Locke should delay increase in Medicaid premiums
Special to The Times
Last session, the state Legislature decided to require some low-income families to pay monthly premiums for Medicaid. The result will mean more children will be removed from the Medicaid rolls.
In the past 16 months, over 45,000 eligible children in Washington state lost health-care coverage due to changes in the children's Medicaid program. Introducing new premiums at this time is a threat to a minimum of 4,000 more children and, though it's claimed the measure will save the state money, in reality it simply transfers the costs to all of us.
The Institute of Medicine, a private, nongovernmental organization associated with the National Academy of Sciences, reports that compared with the insured, the uninsured experience worse health and live shorter lives. Families suffer emotionally and financially when even a single member is uninsured. A 1999 national survey of families filing for bankruptcy showed that medical problems — illness or injury — were a major factor in almost half the filings that year. In 21 percent of those cases, no family members had health-care insurance.
When uninsured families face medical crises, crippling debt, bankruptcy and untreated illness follow. We know how easily this can happen; we see it in our ministries, if not in our own families. The facts would be appalling to us if we hadn't witnessed firsthand how a family's world can be shattered by a single health crisis.
Locke has at his fingertips the ability to delay implementation of Medicaid premiums for these children. As leaders among many of the state's faith communities, we wrote the governor a letter challenging him to stand with justice and human dignity on this matter. A decision to delay has still not come.
We now appeal to him publicly to delay the implementation of Medicaid premiums for children of low-income families for at least a year while it is determined whether charging some families premiums is a viable step toward guaranteeing health-care access for all.
We know that uninsured children are more likely than insured children to lack a usual source of health care, to go without needed care and to experience worse health outcomes. That means all of us will still be expected to pay for these children's health-care costs because the lack of preventive and timely care will ultimately mean they will need costly emergency room and hospital services where medical remedies are provided at a much higher price.
Dropping low-income families from the Medicaid rolls also begs the question: Won't requiring low-income families to pay premiums for Medicaid result in many simply choosing to take the risk of being uninsured? We fear it will. We know, as you do, that parents often need to spend their limited resources on necessary everyday expenses — such as putting food on the table.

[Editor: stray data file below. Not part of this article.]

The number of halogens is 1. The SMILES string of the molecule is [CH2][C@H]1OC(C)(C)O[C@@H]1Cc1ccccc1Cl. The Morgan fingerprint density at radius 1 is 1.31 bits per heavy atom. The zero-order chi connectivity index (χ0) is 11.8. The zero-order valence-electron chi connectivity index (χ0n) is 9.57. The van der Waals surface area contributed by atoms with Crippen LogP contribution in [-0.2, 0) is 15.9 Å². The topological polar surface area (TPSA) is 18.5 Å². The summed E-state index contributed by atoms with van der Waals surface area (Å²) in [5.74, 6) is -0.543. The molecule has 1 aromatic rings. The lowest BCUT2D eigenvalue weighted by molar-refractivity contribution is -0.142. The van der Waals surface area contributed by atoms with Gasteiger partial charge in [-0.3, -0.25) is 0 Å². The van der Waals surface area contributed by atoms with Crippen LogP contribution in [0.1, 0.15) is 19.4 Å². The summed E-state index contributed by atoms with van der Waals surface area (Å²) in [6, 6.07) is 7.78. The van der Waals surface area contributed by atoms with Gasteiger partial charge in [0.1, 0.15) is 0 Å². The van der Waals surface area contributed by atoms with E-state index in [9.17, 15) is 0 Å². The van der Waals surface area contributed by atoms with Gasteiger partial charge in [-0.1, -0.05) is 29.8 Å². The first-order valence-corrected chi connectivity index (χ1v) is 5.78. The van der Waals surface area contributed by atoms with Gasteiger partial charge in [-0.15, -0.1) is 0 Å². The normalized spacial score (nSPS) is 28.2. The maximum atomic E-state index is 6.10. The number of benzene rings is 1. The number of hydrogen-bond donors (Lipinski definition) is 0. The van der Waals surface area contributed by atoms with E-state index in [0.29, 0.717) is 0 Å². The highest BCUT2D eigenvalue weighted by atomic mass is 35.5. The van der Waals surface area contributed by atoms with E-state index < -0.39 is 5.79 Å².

Declines in Medicaid enrollment last year far surpassed estimates, and the result has been a solid financial gain for the state from children losing health insurance. We are troubled by this gain and believe that at least, these savings should be used to delay the implementation of charging Medicaid premiums to eligible families who are currently covered.
Our concerns come from our experiences in ministry, but we also believe there is a moral imperative to face this issue as a matter of justice. As leaders in our faith communities, we believe our society has an obligation to provide for the basic human needs of every person, and we will not be indifferent to that responsibility. We will do whatever is possible to assure that political choices do not reflect narrow interests but the principles of our commitment to justice. Health-care coverage for the most vulnerable among us — especially for our children — must be our high priority.
In this challenging moment, we ask the governor to use the power of his position wisely. Keep Medicaid coverage in place for these vulnerable children and their families until better alternatives are found.
The Rev. Tom Quigley is acting executive minister at the Washington Association of Churches. This guest commentary was co-signed by Bishop William Chris Boerger, Evangelical Lutheran Church in America; Bishop Elias Galvan, United Methodist Church; Rev. Randy Hyvonen, United Church of Christ; Rabbi James Mirel, Temple B'nai Torah, Bellevue; Sister Sharon Park, Washington State Catholic Conference; Rev. Dr. Jack Sullivan Jr., Christian Church (Disciples of Christ); and Bishop Vincent Warner, Episcopal Church in Western Washington.
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